During lunch, I was reading an article on Boston.com about how to tactfully tell a co-worker that (s)he stinks. A few years ago, one of my friends in another department used to complain that his cubicle neighber smelled like warm garbage, but I can't think of an instance where lack of personal hygiene has been an issue.
In my experience, it's been the opposite. I worked in a call center for almost 2.5 years after college, and there were about 20 of us housed in one room. We each had our own desk and surrounding area that was sectioned off to create an illusion of personal space; however, no one had any privacy, as the wall partitions only rose about an inch or 2 above our desks. One of my co-workers used to take off his shoes and socks during calls (we had headsets, of course) and clip his toe nails neatly into his trashcan . Another co-worker used to keep a small mirror and tweezers at his desk and pluck his nose hairs. Much to everyone else's amusement, these habits were addressed in a (bolded) bullet point during a staff meeting that warned us "grooming" at our desks was prohibited.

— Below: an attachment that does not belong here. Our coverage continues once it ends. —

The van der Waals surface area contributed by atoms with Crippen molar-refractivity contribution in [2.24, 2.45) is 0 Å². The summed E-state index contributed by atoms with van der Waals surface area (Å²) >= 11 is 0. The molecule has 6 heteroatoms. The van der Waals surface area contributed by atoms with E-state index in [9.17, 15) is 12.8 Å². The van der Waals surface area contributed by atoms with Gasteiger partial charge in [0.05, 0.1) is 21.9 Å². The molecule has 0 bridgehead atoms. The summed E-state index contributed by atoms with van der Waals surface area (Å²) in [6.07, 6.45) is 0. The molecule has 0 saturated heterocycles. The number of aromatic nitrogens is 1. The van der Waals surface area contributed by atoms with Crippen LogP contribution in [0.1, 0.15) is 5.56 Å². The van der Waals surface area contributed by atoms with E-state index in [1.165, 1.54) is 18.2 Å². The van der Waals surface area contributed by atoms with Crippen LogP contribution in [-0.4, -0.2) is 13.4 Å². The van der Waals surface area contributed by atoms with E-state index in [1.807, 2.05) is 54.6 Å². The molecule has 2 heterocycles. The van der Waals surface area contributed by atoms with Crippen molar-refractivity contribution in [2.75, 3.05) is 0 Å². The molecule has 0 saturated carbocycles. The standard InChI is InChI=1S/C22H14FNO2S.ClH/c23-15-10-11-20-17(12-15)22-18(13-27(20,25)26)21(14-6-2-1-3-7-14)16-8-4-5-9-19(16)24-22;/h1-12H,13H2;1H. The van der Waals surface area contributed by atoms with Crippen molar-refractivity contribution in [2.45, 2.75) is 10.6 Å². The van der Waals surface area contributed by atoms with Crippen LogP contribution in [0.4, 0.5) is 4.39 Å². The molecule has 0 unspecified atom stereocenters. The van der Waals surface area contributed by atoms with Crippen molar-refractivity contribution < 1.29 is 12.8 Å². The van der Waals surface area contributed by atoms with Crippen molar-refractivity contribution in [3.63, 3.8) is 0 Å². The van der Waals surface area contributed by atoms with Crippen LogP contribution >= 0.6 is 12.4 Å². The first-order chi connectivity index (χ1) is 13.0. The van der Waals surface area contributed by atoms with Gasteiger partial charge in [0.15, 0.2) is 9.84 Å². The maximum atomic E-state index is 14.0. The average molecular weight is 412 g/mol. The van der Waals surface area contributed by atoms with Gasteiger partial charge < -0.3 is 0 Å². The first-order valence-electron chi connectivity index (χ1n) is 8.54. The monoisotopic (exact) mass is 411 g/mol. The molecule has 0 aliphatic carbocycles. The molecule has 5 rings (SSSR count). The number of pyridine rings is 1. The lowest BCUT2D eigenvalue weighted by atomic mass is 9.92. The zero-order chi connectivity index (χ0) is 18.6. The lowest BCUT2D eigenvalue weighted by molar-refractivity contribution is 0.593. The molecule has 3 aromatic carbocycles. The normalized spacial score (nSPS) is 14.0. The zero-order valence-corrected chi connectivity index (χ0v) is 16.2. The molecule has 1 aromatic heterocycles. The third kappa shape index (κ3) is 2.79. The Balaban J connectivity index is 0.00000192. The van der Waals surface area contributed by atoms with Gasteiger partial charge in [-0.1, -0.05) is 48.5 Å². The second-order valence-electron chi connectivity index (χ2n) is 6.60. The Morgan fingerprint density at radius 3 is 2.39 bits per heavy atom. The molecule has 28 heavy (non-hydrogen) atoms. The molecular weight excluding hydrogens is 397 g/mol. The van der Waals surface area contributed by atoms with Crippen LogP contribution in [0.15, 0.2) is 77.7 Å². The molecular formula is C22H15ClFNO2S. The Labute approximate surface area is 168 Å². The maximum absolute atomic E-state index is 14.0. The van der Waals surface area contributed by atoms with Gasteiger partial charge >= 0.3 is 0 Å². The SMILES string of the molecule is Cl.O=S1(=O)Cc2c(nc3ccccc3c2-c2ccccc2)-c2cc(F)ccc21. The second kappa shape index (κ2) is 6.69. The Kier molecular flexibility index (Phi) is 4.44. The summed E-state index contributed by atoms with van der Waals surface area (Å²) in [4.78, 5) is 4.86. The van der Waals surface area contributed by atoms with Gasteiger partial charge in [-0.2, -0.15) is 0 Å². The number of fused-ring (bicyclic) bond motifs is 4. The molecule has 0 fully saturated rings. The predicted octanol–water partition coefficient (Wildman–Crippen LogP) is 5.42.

During my final semester at library school, the guy who sat next to me would floss his teeth during the lecture. I eventually ended up moving my seat instead of telling the guy to take care of his gums during the break, because I couldn't wrap my head around the idea that a grown man thought it was appropriate to floss in a classroom. Too bad there was no bolded bullet point to nip that gross habit in the bud.